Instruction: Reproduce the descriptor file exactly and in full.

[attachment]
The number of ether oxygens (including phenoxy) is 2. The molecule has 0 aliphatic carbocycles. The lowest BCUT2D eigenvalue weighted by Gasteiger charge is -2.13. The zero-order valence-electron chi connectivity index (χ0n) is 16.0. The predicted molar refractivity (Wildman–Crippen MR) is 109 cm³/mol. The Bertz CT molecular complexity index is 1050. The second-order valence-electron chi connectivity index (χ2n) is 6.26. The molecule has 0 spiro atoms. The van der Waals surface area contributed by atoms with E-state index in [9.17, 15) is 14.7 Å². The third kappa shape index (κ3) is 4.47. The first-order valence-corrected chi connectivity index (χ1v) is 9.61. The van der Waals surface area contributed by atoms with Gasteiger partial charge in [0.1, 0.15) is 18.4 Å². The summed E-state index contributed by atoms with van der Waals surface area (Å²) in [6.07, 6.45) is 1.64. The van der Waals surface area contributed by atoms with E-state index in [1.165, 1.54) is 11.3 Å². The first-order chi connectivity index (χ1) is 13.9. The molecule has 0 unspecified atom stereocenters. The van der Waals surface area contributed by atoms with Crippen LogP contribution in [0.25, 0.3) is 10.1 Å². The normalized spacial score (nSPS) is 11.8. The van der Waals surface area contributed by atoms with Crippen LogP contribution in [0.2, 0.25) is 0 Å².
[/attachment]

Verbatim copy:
The number of ether oxygens (including phenoxy) is 2. The molecule has 0 aliphatic carbocycles. The lowest BCUT2D eigenvalue weighted by Gasteiger charge is -2.13. The zero-order valence-electron chi connectivity index (χ0n) is 16.0. The predicted molar refractivity (Wildman–Crippen MR) is 109 cm³/mol. The Bertz CT molecular complexity index is 1050. The second-order valence-electron chi connectivity index (χ2n) is 6.26. The molecule has 0 spiro atoms. The van der Waals surface area contributed by atoms with E-state index in [9.17, 15) is 14.7 Å². The third kappa shape index (κ3) is 4.47. The first-order valence-corrected chi connectivity index (χ1v) is 9.61. The van der Waals surface area contributed by atoms with Gasteiger partial charge in [0.1, 0.15) is 18.4 Å². The summed E-state index contributed by atoms with van der Waals surface area (Å²) in [6.07, 6.45) is 1.64. The van der Waals surface area contributed by atoms with E-state index in [1.165, 1.54) is 11.3 Å². The first-order chi connectivity index (χ1) is 13.9. The molecule has 0 unspecified atom stereocenters. The van der Waals surface area contributed by atoms with Crippen LogP contribution in [0.25, 0.3) is 10.1 Å². The normalized spacial score (nSPS) is 11.8. The van der Waals surface area contributed by atoms with Crippen LogP contribution in [0.2, 0.25) is 0 Å².